In 1919 he founded the Traver Engineering Company in Beaver Falls, Pennsylvania, which created amusement rides, including the Tumble Bug, The Caterpillar, Laff in the dark, Auto Ride, and the Circle Swing, a ride similar in concept to the earlier Captive Flying Machines ride popularised in the UK by American born inventor Sir Hiram Maxim.
However, his "Giant Cyclone Safety Coasters" were what made Traver the most famous (or notorious) of all coaster designers. His most famous coasters were the "terrible trio", all built in 1927. They were:
All three shared the same twisted layout. The Prior and Church Century Flyer trains (the Great Coasters International Millennium Flyers are patterned after this rolling stock) left the station, turned 180 degrees, and ascended the lift hill. Coming off the lift, the trains dove down to the right, climbing to a sharp jog to the left. A drop and hill followed, and then a severely pitched double helix. Coming out of the helix, the train entered a figure 8 banked at 89 degrees. After the figure 8, a spiral hill led under the lift, where a jarring series of bunny-hops were placed, After those, the train turned 180 degrees into the "Jazz track", which consisted of the track pitching one way then the other fast and repeatedly. The "Jazz track" was an element of all Traver coasters. After the "Jazz track", a final spiral drop led to the brakerun. The entire ride lasted 40 seconds from the top of the lift, but was more wild than almost everything nowadays.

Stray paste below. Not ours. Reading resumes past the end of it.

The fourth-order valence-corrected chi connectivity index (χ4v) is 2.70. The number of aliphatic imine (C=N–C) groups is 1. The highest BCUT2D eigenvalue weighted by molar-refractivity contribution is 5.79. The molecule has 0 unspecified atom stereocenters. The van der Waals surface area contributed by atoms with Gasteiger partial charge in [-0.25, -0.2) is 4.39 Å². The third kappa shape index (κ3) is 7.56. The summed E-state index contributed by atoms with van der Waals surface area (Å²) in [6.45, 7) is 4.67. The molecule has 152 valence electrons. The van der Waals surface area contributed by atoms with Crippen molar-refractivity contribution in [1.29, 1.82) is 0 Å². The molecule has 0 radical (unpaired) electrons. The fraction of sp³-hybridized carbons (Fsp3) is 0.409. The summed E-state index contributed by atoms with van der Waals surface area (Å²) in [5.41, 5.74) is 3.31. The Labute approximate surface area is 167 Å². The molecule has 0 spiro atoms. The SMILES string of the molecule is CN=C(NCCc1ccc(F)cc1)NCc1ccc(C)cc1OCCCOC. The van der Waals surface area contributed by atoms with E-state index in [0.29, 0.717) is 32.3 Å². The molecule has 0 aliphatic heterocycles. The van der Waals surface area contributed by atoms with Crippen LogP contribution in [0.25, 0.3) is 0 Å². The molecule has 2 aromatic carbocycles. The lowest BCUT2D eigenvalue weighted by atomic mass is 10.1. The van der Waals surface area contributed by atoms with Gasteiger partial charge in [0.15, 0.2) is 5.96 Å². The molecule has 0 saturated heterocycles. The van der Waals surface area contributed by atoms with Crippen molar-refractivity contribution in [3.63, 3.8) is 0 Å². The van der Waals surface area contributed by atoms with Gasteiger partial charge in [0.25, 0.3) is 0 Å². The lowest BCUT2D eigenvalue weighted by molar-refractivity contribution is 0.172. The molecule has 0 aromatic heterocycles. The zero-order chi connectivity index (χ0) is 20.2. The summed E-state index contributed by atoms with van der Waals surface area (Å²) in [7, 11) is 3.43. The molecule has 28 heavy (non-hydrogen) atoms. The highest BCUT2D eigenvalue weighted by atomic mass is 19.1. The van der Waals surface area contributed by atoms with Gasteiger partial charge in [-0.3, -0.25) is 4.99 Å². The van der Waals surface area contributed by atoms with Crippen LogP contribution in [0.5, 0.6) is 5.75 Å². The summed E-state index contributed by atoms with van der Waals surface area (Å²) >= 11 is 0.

The Cyclone at Crystal Beach survived the longest of the three, lasting until 1949. An urban legend holds that on the "Lightning", a passenger plunged to their death on the 2nd night of the coaster's opening.
One of his coasters was known as the Jazz Railway. The Jazz Railway was the forerunner of the modern Wild Mouse Coasters that are built to this day.
Traver actually believed that steel would be a more durable material for the structures of roller coasters. He thought that one day, steel would be used to create roller coasters.